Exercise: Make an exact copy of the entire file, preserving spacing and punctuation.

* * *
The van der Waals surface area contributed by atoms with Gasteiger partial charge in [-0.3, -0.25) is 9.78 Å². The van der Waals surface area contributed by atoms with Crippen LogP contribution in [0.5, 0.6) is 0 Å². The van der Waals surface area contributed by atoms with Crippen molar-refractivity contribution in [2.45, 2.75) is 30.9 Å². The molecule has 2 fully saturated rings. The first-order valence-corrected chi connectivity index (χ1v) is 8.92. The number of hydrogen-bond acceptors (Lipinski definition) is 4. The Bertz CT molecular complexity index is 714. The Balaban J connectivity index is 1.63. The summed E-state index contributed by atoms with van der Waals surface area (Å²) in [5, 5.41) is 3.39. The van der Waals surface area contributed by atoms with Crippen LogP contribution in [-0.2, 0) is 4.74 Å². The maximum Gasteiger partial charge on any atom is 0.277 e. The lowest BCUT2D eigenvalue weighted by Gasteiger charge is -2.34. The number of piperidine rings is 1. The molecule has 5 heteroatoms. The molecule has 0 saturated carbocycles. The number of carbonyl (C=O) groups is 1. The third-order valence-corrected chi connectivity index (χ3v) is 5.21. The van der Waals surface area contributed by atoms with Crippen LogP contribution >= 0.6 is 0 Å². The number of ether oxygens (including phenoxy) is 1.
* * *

The van der Waals surface area contributed by atoms with Gasteiger partial charge in [-0.3, -0.25) is 9.78 Å². The van der Waals surface area contributed by atoms with Crippen LogP contribution in [0.5, 0.6) is 0 Å². The van der Waals surface area contributed by atoms with Crippen molar-refractivity contribution in [2.45, 2.75) is 30.9 Å². The molecule has 2 fully saturated rings. The first-order valence-corrected chi connectivity index (χ1v) is 8.92. The number of hydrogen-bond acceptors (Lipinski definition) is 4. The Bertz CT molecular complexity index is 714. The Balaban J connectivity index is 1.63. The summed E-state index contributed by atoms with van der Waals surface area (Å²) in [5, 5.41) is 3.39. The van der Waals surface area contributed by atoms with Crippen LogP contribution in [-0.2, 0) is 4.74 Å². The maximum Gasteiger partial charge on any atom is 0.277 e. The lowest BCUT2D eigenvalue weighted by Gasteiger charge is -2.34. The number of piperidine rings is 1. The molecule has 5 heteroatoms. The molecule has 0 saturated carbocycles. The number of carbonyl (C=O) groups is 1. The third-order valence-corrected chi connectivity index (χ3v) is 5.21. The van der Waals surface area contributed by atoms with Crippen LogP contribution >= 0.6 is 0 Å². The number of ether oxygens (including phenoxy) is 1.